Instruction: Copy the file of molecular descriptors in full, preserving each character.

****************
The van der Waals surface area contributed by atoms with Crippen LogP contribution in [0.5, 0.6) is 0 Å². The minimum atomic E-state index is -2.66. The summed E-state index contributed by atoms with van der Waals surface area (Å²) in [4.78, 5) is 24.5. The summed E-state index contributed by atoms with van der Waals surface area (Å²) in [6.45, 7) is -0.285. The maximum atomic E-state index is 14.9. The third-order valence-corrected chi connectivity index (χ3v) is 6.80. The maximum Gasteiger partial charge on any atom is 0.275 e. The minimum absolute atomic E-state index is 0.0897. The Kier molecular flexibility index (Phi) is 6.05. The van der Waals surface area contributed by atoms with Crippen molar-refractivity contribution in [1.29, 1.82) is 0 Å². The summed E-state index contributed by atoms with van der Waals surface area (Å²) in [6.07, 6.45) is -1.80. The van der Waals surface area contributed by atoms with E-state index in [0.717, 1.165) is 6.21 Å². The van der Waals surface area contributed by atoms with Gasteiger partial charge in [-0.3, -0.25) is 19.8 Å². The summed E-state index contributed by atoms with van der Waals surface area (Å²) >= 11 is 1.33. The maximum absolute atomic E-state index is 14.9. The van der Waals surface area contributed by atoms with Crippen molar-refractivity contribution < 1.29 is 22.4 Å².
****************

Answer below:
The van der Waals surface area contributed by atoms with Crippen LogP contribution in [0.5, 0.6) is 0 Å². The minimum atomic E-state index is -2.66. The summed E-state index contributed by atoms with van der Waals surface area (Å²) in [4.78, 5) is 24.5. The summed E-state index contributed by atoms with van der Waals surface area (Å²) in [6.45, 7) is -0.285. The maximum atomic E-state index is 14.9. The third-order valence-corrected chi connectivity index (χ3v) is 6.80. The maximum Gasteiger partial charge on any atom is 0.275 e. The minimum absolute atomic E-state index is 0.0897. The Kier molecular flexibility index (Phi) is 6.05. The van der Waals surface area contributed by atoms with Crippen molar-refractivity contribution in [1.29, 1.82) is 0 Å². The summed E-state index contributed by atoms with van der Waals surface area (Å²) in [6.07, 6.45) is -1.80. The van der Waals surface area contributed by atoms with E-state index in [0.717, 1.165) is 6.21 Å². The van der Waals surface area contributed by atoms with Gasteiger partial charge in [-0.3, -0.25) is 19.8 Å². The summed E-state index contributed by atoms with van der Waals surface area (Å²) >= 11 is 1.33. The maximum absolute atomic E-state index is 14.9. The van der Waals surface area contributed by atoms with Crippen molar-refractivity contribution < 1.29 is 22.4 Å².